Paper No. 2
Presentation Time: 1:20 PM


CRAMER, Bradley D., Department of Earth and Environmental Sciences, University of Iowa, 121 Trowbridge Hall, Iowa City, IA 52242 and HASIUK, Franciszek, Geological and Atmospheric Sciences, Iowa State Unversity, 253 Science I, Ames, IA 50011,

The development of marine plankton large enough to sink to the deep ocean during the Proterozoic Eon linked, for the first time, the oxygenation state of the deep ocean with the global carbon cycle. Prior to the development of marine plankton with sufficient ballast to sink to the bottom of the ocean, the oxygenation state of the deep ocean was a comparatively insignificant component of the global carbon cycle, but afterwards it became a sink for organic carbon being exported from the surface ocean (and atmosphere) with no pathway for recycling that carbon aside from subduction-related volcanism. Current estimates of the timing of this development suggest that by the start of the Neoproterozoic Era, plankton with sufficient ballast to sink to the bottom were commonplace and that the oceanic ‘biological pump’ was fully active.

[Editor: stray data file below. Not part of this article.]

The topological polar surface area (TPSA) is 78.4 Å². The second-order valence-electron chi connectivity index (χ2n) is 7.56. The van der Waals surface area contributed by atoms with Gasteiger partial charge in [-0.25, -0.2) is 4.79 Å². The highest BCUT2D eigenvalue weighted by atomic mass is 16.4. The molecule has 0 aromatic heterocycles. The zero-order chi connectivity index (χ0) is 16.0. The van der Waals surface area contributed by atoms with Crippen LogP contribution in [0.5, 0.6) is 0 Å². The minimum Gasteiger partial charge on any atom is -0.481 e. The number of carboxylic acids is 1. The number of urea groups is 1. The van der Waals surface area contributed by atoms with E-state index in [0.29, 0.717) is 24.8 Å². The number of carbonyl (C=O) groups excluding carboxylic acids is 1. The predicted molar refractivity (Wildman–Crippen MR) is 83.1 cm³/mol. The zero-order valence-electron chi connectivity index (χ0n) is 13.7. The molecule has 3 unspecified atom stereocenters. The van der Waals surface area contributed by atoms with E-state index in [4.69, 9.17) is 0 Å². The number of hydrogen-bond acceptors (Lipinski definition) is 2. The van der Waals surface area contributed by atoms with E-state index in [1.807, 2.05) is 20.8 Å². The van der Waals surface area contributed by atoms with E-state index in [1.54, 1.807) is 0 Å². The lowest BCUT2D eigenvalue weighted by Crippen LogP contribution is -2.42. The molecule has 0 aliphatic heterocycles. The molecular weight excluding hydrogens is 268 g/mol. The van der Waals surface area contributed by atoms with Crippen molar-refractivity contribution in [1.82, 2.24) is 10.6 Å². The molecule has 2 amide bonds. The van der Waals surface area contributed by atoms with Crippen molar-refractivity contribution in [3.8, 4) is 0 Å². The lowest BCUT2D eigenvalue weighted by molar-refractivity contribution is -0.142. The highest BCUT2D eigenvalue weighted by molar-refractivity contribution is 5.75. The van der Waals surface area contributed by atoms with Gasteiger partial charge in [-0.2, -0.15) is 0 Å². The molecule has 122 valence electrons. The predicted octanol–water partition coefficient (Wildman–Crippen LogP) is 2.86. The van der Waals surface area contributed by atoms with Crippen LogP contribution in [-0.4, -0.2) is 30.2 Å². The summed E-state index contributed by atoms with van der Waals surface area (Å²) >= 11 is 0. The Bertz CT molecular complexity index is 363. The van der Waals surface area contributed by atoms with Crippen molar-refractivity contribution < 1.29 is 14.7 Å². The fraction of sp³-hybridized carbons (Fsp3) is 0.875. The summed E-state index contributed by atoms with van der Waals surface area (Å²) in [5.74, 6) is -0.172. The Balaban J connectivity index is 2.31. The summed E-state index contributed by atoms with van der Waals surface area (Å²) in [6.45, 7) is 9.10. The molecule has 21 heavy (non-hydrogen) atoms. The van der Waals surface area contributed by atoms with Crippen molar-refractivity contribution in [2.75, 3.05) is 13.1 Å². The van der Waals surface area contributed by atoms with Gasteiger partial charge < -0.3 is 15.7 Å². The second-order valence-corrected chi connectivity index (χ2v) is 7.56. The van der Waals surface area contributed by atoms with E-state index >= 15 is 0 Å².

The development of an oxygenated atmosphere, although linked to the production of oxygen by the plankton, took considerably longer and levels of atmospheric oxygen remained considerably below Present Atmospheric Level (PAL) throughout the Proterozoic Eon. Lower levels of atmospheric oxygen impacted the oxygenation state of the deep ocean throughout the Proterozoic and current estimates suggest that the deep ocean was likely anoxic/euxinic during most, if not all of, the Protoerozoic.

If a low- or no-oxygen deep ocean allowed a constant loss of carbon to the deep ocean sediment reservoir that could not be recycled back into the ocean-atmosphere system. The net result of this would be a runaway draw down of atmospheric CO2 that could not be countered through actions of the oceanic component of the global carbon cycle. The only component of the global carbon cycle remaining to counteract this runaway cooling would be the silicate weathering cycle and its long-term control on atmospheric CO2. Therefore, we suggest that widespread glaciation (i.e. Snowball Earth) is likely a mandatory restorative mechanism for global atmospheric CO2 levels during the time between the development of ballasted organic matter and the development of a fully oxygenated atmosphere.